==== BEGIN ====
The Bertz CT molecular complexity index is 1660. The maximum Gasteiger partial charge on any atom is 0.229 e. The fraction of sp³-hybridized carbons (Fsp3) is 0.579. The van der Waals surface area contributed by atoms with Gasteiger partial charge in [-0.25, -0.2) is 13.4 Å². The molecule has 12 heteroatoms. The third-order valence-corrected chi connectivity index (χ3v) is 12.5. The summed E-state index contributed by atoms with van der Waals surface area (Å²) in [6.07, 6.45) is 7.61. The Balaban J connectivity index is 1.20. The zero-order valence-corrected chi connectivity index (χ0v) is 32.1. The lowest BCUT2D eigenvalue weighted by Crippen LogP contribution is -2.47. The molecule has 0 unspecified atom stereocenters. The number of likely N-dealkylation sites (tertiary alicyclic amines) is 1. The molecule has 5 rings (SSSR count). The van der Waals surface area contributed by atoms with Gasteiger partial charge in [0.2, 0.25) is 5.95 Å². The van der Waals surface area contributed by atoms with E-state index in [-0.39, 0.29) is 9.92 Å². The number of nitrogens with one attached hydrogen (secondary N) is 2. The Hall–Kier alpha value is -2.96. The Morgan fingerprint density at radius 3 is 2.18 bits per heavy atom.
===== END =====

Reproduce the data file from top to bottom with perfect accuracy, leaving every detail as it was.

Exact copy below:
The Bertz CT molecular complexity index is 1660. The maximum Gasteiger partial charge on any atom is 0.229 e. The fraction of sp³-hybridized carbons (Fsp3) is 0.579. The van der Waals surface area contributed by atoms with Gasteiger partial charge in [-0.25, -0.2) is 13.4 Å². The molecule has 12 heteroatoms. The third-order valence-corrected chi connectivity index (χ3v) is 12.5. The summed E-state index contributed by atoms with van der Waals surface area (Å²) in [6.07, 6.45) is 7.61. The Balaban J connectivity index is 1.20. The zero-order valence-corrected chi connectivity index (χ0v) is 32.1. The lowest BCUT2D eigenvalue weighted by Crippen LogP contribution is -2.47. The molecule has 0 unspecified atom stereocenters. The number of likely N-dealkylation sites (tertiary alicyclic amines) is 1. The molecule has 5 rings (SSSR count). The van der Waals surface area contributed by atoms with Gasteiger partial charge in [0.2, 0.25) is 5.95 Å². The van der Waals surface area contributed by atoms with E-state index in [-0.39, 0.29) is 9.92 Å². The number of nitrogens with one attached hydrogen (secondary N) is 2. The Hall–Kier alpha value is -2.96. The Morgan fingerprint density at radius 3 is 2.18 bits per heavy atom.